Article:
Shhhhh, don’t talk about Matt Harrison. Matt Harrison is why we shouldn’t shove aside prospects who “merely” project as mid-rotation arms. Matt Harrison shows why it is good to have mid-rotation arms. Matt Harrison proves “number three starter” is not a dirty word. Matt Harrison is not an ace. Matt Harrison is probably a number three starter. Matt Harrison is better than a lot of teams’ best pitcher.
Which is to say, Matt Harrison is really good. Matt Harrison’s stats don’t jump off the page – his strikeout rate is low and his walk rate is respectable, though it isn’t so minuscule to blow back the hair of anyone aware of Cliff Lee. His ground ball rate is above average but, like his other metrics, drops neither jaws nor stat nerd boxer shorts.
What Matt Harrison does is prevent runs. Over the last two years, few pitchers did a better job of keeping runs off the board. He ranks sixth among starters in WPA since the beginning of the 2011 season – he gets outs, in other words. He will continue to prevent runs for the Texas Rangers for the next five years as he agreed to a five-year contract extension worth $55 million dollars. The Rangers announced the agreement includes an option for 2018.
In buying out Harrison’s remaining arbitration years and two years of his free agency, the Rangers secured a pitcher who profiles as a three but pitches more like a two to very agreeable terms. Harrison throws a lot of sinkers and does what he must to keep the ball in the ballpark, job one when your call Arlington home. Harrison smartly uses the Rangers stellar infield defense to his advantage – not quite “pitching to contact” but getting double plays at a high rate.
No starting pitcher has generated more double plays per double play situations since 2010 than Matt Harrison (nearly 19 percent).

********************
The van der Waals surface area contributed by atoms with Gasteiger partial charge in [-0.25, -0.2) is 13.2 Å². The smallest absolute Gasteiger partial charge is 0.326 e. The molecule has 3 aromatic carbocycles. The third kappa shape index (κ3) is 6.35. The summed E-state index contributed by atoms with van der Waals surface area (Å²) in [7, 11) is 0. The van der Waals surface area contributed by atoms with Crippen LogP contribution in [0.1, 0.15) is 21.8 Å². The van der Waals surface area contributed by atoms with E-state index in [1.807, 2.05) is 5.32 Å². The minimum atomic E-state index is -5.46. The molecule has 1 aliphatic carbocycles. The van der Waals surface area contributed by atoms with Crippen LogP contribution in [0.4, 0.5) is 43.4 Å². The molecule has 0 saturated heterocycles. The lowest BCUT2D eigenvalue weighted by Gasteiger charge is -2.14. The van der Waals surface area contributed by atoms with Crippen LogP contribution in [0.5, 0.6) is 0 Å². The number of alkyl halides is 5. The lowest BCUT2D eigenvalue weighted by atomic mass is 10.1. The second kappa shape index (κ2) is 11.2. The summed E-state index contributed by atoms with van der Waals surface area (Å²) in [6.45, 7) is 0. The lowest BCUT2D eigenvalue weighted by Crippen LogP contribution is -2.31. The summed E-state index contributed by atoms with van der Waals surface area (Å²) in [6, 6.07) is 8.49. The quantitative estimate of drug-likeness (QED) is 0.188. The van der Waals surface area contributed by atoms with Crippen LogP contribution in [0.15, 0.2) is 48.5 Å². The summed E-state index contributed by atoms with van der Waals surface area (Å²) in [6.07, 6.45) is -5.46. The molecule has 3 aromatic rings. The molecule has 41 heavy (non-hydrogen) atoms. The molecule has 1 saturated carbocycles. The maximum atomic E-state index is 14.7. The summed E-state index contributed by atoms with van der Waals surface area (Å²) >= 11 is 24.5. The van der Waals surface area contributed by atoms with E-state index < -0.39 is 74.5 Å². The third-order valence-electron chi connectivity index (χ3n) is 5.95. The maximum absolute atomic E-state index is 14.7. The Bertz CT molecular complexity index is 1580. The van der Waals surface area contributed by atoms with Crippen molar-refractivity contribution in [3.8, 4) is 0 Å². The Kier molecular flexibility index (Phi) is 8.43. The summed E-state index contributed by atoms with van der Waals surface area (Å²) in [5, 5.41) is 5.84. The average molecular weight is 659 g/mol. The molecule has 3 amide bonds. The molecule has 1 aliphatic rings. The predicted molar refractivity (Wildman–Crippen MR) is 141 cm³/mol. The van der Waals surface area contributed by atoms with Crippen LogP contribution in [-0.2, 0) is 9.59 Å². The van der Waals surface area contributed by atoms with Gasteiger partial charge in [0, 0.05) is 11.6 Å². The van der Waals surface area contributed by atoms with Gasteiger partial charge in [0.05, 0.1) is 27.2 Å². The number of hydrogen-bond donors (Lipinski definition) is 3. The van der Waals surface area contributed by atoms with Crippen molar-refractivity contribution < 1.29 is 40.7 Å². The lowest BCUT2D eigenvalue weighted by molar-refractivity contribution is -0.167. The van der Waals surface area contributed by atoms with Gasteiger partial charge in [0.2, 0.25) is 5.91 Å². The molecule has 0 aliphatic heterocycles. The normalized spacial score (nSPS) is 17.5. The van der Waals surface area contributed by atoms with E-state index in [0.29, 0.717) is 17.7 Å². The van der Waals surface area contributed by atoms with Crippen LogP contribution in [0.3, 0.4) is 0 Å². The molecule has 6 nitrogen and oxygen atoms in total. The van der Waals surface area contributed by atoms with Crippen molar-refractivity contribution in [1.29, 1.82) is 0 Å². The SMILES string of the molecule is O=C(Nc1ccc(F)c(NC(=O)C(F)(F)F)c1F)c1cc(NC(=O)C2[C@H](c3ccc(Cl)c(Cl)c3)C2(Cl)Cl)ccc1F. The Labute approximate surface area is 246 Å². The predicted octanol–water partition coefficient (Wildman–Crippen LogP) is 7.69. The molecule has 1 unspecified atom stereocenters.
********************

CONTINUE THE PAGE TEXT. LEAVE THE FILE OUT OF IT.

— R.J. Anderson (@r_j_anderson) January 17, 2013
For a team like Texas, Matt Harrison is perfect. Obviously Jon Daniels and his crew agree. Durable of late, able to throw innings and as previous stated (but cannot be overstated in its importance) he is increasingly adept at preventing home runs. Like Trevor Cahill of the Diamondbacks – some of his advanced numbers aren’t so shiny but the results speak loudly – if you’re willing to listen.
The Rangers work this off-season isn’t done. With Harrison in place at a good price, Texas has a little extra wiggle room when it comes to upgrading their pitching staff. Going into the season with Martin Perez as their number five starter isn’t the end of the world. They still have Colby Lewis coming back from an elbow injury for depth but don’t count the Rangers out from making adding another, better, pitcher.
Four AL pitchers have >180 IP, <3.40 ERA in each of past two seasons: Weaver, Verlander, Sabathia… and Harrison.
— Matthew Leach (@MatthewHLeach) January 17, 2013
If Daniels does add another big name pitcher, he will have his work cut out for him to pitch as well as Matt Harrison has over the last three years. Other might display flashier stats and rack up more strikeouts than Harrison, but I’ll bet on the big lefty when it comes to runs allowed.